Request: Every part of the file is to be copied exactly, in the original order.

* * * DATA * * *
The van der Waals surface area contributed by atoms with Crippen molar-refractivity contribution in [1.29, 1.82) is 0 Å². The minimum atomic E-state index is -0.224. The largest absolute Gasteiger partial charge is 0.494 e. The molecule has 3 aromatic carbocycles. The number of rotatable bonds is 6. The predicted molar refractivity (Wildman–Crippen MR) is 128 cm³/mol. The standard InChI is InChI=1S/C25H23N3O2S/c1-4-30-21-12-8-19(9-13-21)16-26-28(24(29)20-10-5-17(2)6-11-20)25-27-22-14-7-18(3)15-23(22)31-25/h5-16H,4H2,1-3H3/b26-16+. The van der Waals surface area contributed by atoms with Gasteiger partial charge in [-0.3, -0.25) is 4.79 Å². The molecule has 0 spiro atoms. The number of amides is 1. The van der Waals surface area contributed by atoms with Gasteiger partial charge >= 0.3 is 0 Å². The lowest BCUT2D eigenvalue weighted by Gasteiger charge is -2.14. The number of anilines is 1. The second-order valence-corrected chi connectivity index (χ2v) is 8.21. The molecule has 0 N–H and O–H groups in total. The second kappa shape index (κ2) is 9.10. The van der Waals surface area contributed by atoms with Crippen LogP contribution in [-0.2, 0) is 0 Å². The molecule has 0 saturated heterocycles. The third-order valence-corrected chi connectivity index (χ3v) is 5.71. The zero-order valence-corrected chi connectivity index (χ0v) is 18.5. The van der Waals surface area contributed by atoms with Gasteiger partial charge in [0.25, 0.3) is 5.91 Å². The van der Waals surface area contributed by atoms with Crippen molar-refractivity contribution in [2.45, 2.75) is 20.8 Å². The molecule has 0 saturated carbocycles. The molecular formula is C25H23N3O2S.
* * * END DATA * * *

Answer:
The van der Waals surface area contributed by atoms with Crippen molar-refractivity contribution in [1.29, 1.82) is 0 Å². The minimum atomic E-state index is -0.224. The largest absolute Gasteiger partial charge is 0.494 e. The molecule has 3 aromatic carbocycles. The number of rotatable bonds is 6. The predicted molar refractivity (Wildman–Crippen MR) is 128 cm³/mol. The standard InChI is InChI=1S/C25H23N3O2S/c1-4-30-21-12-8-19(9-13-21)16-26-28(24(29)20-10-5-17(2)6-11-20)25-27-22-14-7-18(3)15-23(22)31-25/h5-16H,4H2,1-3H3/b26-16+. The van der Waals surface area contributed by atoms with Gasteiger partial charge in [-0.3, -0.25) is 4.79 Å². The molecule has 0 spiro atoms. The number of amides is 1. The van der Waals surface area contributed by atoms with Gasteiger partial charge >= 0.3 is 0 Å². The lowest BCUT2D eigenvalue weighted by Gasteiger charge is -2.14. The number of anilines is 1. The second-order valence-corrected chi connectivity index (χ2v) is 8.21. The molecule has 0 N–H and O–H groups in total. The second kappa shape index (κ2) is 9.10. The van der Waals surface area contributed by atoms with Crippen LogP contribution in [-0.2, 0) is 0 Å². The molecule has 0 saturated heterocycles. The third-order valence-corrected chi connectivity index (χ3v) is 5.71. The zero-order valence-corrected chi connectivity index (χ0v) is 18.5. The van der Waals surface area contributed by atoms with Gasteiger partial charge in [0.25, 0.3) is 5.91 Å². The van der Waals surface area contributed by atoms with Crippen molar-refractivity contribution in [2.45, 2.75) is 20.8 Å². The molecule has 0 saturated carbocycles. The molecular formula is C25H23N3O2S.